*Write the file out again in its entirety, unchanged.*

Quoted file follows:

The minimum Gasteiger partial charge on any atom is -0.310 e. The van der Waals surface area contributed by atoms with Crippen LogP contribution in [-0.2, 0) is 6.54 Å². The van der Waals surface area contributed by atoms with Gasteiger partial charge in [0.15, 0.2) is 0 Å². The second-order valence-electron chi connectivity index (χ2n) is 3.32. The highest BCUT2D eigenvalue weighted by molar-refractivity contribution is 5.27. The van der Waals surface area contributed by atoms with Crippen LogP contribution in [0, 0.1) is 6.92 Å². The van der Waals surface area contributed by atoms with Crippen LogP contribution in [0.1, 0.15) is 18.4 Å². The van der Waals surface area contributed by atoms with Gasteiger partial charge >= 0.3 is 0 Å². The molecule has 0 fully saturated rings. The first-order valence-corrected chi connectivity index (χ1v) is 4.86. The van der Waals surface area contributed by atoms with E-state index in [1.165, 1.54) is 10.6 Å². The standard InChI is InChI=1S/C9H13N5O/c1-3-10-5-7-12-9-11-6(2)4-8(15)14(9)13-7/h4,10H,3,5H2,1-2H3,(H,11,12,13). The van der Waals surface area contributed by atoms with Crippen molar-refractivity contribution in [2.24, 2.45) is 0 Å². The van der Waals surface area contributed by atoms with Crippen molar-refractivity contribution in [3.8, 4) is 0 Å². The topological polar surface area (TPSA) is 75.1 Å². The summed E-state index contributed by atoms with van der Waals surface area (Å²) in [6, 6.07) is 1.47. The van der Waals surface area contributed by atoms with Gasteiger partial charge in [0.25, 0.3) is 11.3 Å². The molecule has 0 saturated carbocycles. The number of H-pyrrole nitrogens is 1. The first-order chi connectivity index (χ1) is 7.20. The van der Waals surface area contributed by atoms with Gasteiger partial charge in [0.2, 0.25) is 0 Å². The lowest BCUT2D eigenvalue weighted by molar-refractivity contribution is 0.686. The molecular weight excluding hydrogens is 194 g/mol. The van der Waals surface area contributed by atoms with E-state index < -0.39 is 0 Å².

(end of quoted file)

The minimum Gasteiger partial charge on any atom is -0.310 e. The van der Waals surface area contributed by atoms with Crippen LogP contribution in [-0.2, 0) is 6.54 Å². The van der Waals surface area contributed by atoms with Gasteiger partial charge in [0.15, 0.2) is 0 Å². The second-order valence-electron chi connectivity index (χ2n) is 3.32. The highest BCUT2D eigenvalue weighted by molar-refractivity contribution is 5.27. The van der Waals surface area contributed by atoms with Crippen LogP contribution in [0, 0.1) is 6.92 Å². The van der Waals surface area contributed by atoms with Crippen LogP contribution in [0.1, 0.15) is 18.4 Å². The van der Waals surface area contributed by atoms with Gasteiger partial charge >= 0.3 is 0 Å². The molecule has 0 fully saturated rings. The first-order valence-corrected chi connectivity index (χ1v) is 4.86. The van der Waals surface area contributed by atoms with E-state index in [1.165, 1.54) is 10.6 Å². The standard InChI is InChI=1S/C9H13N5O/c1-3-10-5-7-12-9-11-6(2)4-8(15)14(9)13-7/h4,10H,3,5H2,1-2H3,(H,11,12,13). The van der Waals surface area contributed by atoms with Crippen molar-refractivity contribution in [2.24, 2.45) is 0 Å². The van der Waals surface area contributed by atoms with Crippen molar-refractivity contribution in [3.8, 4) is 0 Å². The topological polar surface area (TPSA) is 75.1 Å². The summed E-state index contributed by atoms with van der Waals surface area (Å²) in [6, 6.07) is 1.47. The van der Waals surface area contributed by atoms with Gasteiger partial charge in [0.25, 0.3) is 11.3 Å². The molecule has 0 saturated carbocycles. The number of H-pyrrole nitrogens is 1. The first-order chi connectivity index (χ1) is 7.20. The van der Waals surface area contributed by atoms with Gasteiger partial charge in [0.2, 0.25) is 0 Å². The lowest BCUT2D eigenvalue weighted by molar-refractivity contribution is 0.686. The molecular weight excluding hydrogens is 194 g/mol. The van der Waals surface area contributed by atoms with E-state index < -0.39 is 0 Å².